Blane Barksdale, 56, and his wife Susan Barksdale, 59 were brought into custody in the late hours of Sept. 11, according to the Navajo County Sheriff’s Office, after two weeks on the run.
Two days earlier, U.S. Marshals placed the couple—whose charges include first-degree murder, burglary, and arson—in their list of top 15 Most Wanted.
They are accused of murdering 72-year-old Frank Bligh on April 16 at his home in Tuscon, Arizona, and setting fire to the property as they made off with over 100 firearms.
On Aug. 27, as they were being transported from New York to Arizona, the couple tricked the two prison guards into pulling over near a tiny rural town in Utah, by faking a medical emergency.
The guards in the privately operated prison van had left a handgun inside a locked box, according to The Associated Press, when they pulled over after Susan Barksdale said she had an “intestinal issue.”
When they opened the rear compartment, the couple rushed them, overpowered them, tied them with shoelaces and put them, unharmed, in the back with a third prisoner who wanted nothing to do with the escape.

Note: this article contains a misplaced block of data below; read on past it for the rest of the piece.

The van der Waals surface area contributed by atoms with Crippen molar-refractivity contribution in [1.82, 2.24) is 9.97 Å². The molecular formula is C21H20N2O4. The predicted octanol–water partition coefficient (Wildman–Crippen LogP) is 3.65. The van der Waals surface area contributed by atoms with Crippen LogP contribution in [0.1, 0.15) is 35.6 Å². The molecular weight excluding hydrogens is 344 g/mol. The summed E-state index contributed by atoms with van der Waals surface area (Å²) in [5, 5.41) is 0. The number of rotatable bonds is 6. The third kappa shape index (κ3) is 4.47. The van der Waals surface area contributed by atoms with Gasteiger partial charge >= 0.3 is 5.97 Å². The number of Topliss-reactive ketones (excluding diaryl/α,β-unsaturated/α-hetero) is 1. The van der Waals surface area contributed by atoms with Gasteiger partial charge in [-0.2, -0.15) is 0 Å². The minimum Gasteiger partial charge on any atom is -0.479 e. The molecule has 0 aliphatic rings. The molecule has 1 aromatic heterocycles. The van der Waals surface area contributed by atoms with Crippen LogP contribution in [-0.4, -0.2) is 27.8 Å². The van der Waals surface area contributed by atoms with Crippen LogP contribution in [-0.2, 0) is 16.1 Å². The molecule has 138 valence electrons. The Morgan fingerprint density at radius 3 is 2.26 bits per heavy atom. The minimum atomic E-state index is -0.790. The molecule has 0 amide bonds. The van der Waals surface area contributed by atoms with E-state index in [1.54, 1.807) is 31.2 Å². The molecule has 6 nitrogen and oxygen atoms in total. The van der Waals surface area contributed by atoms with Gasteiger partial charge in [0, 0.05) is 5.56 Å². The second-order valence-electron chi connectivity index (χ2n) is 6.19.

With the guards locked up in the back, the Barksdales then drove the van to Vernon, Arizona, where they obtained a GMC Sierra pick-up truck from an acquaintance, according to the U.S. Marshals.
“I don’t think these two guards were equipped physically and emotionally with the experience needed for these types of individuals,” said U.S. Marshal for the District of Arizona David Gonzales, according to The Associated Press.
A manhunt was launched, with authorities warning the public not to be fooled by the couple’s appearance.
“While they may look friendly, both have demonstrated a propensity for violence and should be considered armed and dangerous,” said U.S. Marshals Service Director Donald Washington in a statement.
Blane Barksdale is described by authorities as being 6 feet 5 inches in height, weighing 260 pounds, with “large tattoos covering both forearms, arms, shoulders, and torso of swastikas, warlocks, lightning bolts—all associated with white supremacy groups.”
Authorities have not released details of how the couple were captured, but Gonzales previously stated there was no question that the couple would have found shelter with white supremacists.
“Somebody like Blane in prison—with both local—with both state and federal prison, would be associated with Aryan Brotherhoods, white supremacist gangs,” Gonzales said at a news conference earlier this week, reported CNN.
The location where the couple was found has not been released at the time of writing. According to the Navajo Sheriff’s Office, further information on the arrest will be released on the morning of Sept. 12.